This is a preview for the Alt-C conference, which is on right now in Manchester. Sarah Knight surveys the major issues on the agenda this year, including the use of data and analytics in learning design, "the digital skills of students and staff," and "understanding of how staff are actually using technology in their practice." The Alt-C conference Twitter feed is currently filled with awards and food picks.
This is an aspect of 'reclaim' that doesn't get talked about a lot in technological circles. As this article notes, "Lesley Rameka noticed that a lot of New Zealand early childhood education centres were adopting international philosophies and practices that bore little cultural relevance to the attending children." Technology and commercialization have a tendency to homogenize, but education needs to attend to the individual in culture and society.
The good news is that businesses are taking work-integrated learning (WIL) seriously. Hence the Business Higher Education Roundtable (BHER) letter to the Finance Minister on the subject. But I find myself in unusual agreement with Alex Usher in questioning the merit of advocacy for a national strategy. It's not that I think a national strategy is "a substitute for action." Nor is it that I am worried about integrating WIL into the curriculum, though certainly don't think it's the place of a national strategy to do that. No, it's that a single central platform (with funding to other single central platforms) is a bad idea. If WIL is really so important to businesses, then as Usher suggests, they should do more than just write letters. They should put real money into it and make it happen.
The article delivers what it promises, a rubric for choosing educational technology. There's a link to a nice downloadable version - 7 page PDF. The rubric has some technical requirements, including mobile design, accessibility and functionality, and it has security and privacy requirements, and then along the educational dimension it invokes the Communities of Inquiry (CoI) model, adding rubrics related to social, teaching and cognitive presences. The rubric is course-based and includes 'playing well' with the institutional LMS, and it also has a condition that "requires that instructors be able to identify students." But will this rubric help you actually select e-learning technologies? It seems to me that most commercial products could satisfy all these criteria. My Nine Rules pose tougher criteria, my Network Design Principles tougher criteria still, especially principle 6, the 'Semantic Principle', looking for technology that promotes autonomy, diversity, openness and interactivity. Maybe you don't like my approach, but you will need some more stringent principles than those captured in this rubric.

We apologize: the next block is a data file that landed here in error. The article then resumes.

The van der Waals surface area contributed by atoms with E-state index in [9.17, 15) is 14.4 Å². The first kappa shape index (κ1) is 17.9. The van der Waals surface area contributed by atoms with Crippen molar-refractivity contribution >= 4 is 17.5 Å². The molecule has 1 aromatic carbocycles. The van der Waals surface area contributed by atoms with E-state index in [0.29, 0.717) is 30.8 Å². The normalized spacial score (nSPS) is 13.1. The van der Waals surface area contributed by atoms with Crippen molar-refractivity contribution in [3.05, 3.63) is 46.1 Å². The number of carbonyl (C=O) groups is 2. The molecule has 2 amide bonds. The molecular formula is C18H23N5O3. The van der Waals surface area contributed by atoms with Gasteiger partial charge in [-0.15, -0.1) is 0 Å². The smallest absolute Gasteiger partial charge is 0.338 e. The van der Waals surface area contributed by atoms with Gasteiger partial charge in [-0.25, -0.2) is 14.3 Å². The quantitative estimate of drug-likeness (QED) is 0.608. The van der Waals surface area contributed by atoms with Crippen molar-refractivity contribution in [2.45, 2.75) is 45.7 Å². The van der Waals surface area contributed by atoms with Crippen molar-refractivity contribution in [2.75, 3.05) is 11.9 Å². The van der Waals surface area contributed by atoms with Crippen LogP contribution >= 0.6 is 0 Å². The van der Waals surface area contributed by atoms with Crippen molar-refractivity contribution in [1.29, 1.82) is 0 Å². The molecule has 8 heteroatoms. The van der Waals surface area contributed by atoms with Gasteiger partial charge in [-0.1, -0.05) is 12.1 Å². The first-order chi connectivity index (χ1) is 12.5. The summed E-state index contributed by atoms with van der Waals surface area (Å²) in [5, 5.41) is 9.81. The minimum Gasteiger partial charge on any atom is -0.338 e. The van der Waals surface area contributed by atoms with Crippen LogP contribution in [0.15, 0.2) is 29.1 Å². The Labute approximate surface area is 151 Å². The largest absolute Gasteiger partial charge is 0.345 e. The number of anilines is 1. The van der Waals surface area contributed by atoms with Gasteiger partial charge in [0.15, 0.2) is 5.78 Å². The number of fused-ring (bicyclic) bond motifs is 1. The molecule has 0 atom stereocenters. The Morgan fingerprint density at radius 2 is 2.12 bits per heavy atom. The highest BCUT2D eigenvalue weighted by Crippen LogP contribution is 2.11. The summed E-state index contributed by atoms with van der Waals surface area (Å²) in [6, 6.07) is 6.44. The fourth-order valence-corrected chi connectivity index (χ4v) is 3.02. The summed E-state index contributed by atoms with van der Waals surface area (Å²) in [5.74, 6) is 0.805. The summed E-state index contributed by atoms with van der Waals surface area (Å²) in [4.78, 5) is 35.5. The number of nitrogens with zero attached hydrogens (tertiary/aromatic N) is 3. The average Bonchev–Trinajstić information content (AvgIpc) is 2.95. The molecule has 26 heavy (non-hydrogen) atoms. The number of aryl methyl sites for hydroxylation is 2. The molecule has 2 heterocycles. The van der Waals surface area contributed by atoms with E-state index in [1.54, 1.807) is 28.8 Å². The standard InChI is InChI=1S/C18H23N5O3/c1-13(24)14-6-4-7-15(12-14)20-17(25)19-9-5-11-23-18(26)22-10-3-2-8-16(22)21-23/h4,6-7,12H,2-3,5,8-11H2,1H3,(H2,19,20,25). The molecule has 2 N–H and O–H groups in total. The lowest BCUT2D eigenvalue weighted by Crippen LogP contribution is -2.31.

I think that when you post a headline like this, you need at the very least to be able to show that the system is indeed dismal. This is a tall order in this case. Ontario's public education system is the envy of the world. It ranks near the top of international testing. And it prepares citizens to participate in a modern information-age society. So why say that the system is dismal? It may have a lot to do with the first recommendation: "subsidizing independent school tuition." By "independent schools" the author means "private schools". But this creates inequality, which as we know causes school systems to decline. As Doug Peterson writes, "Every child in the province deserves access to a consistent, quality education. They can do that right now." There are also recommendations about curricula, testing textbooks and teacher training that are similarly regressive. If you want to see the outcome of these policies, don't look for them at the top of the international rankings. Look for them at the bottom.
There's a lot going on in this article, but here's how I read it: for people who distrust the media, the most cited reason is bias, but for people who trust the media, the most cited reason is accuracy, and transparency can improve trust in the media generally. This matters to me because, as readers know, this newsletter definitely comes with a point of view. The same is true of most teachers and professors. That's why it's really important to get the facts right and to be transparent. If you can't do this, then having a point of view will sink you, and people won't trust you. Here's the full report (37 page PDF) from the Knight Foundation.
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